The assessment of cluttering: rationale, tasks, and interpretation: Yvonne van Zaalen, Frank Wijnen, and Philipe Dejonckere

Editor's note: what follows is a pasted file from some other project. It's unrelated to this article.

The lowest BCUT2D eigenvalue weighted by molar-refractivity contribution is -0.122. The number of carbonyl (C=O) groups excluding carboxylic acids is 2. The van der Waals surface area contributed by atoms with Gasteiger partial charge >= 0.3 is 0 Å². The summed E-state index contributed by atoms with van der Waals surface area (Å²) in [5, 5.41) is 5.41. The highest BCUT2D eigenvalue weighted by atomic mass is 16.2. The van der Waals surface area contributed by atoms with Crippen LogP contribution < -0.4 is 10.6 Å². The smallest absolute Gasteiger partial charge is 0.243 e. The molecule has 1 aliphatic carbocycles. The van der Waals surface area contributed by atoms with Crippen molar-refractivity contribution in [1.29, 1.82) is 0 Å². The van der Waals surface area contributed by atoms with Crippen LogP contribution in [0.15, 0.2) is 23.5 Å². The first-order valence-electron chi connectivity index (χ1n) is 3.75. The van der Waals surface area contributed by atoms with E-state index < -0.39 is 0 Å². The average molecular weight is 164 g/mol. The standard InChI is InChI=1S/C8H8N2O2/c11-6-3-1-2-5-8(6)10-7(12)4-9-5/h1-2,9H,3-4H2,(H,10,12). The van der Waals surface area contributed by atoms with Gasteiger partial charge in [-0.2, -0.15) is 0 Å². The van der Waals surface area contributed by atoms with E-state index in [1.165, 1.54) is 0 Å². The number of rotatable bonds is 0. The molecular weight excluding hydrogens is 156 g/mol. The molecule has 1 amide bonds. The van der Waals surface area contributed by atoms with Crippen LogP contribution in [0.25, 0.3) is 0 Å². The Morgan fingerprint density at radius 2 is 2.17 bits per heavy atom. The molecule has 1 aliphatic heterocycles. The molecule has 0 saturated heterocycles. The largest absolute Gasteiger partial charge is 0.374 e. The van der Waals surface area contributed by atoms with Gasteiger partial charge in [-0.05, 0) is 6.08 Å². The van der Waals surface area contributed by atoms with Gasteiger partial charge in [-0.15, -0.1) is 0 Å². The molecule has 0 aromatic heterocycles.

As Ward (2006) has stated, no one speaks 100 percent ﬂuently. Even the most eloquent speakers have occasional speech failures. In all likelihood, Ward continues, most of us make these mistakes more often than we actually want to. Ward notes that diﬀerent kinds of speech failures exist. For instance, we can add words or sounds to gain time, such as ‘uh’, or ‘well’. It is also possible to reconstruct a sentence during speech when we notice that the formulated sentence does not have the eﬀect we wanted. Word repetitions or stumbling over one’s words are common speech failures. In response to failures like this, the layperson may say, ‘Oh, I am stuttering again.’ Such ﬂuency failures, Ward contends, are not typically characteristic of stuttering but are common in another ﬂuency disorder known as cluttering. When a person produces a high frequency of these slips of the tongue, that happen in diﬀerent speech situations and often (Ward, 2006), and they are produced in conjunction with irregularities of speech rate, prosody, and/or intelligibility, it may be called cluttering (Ward, 2006).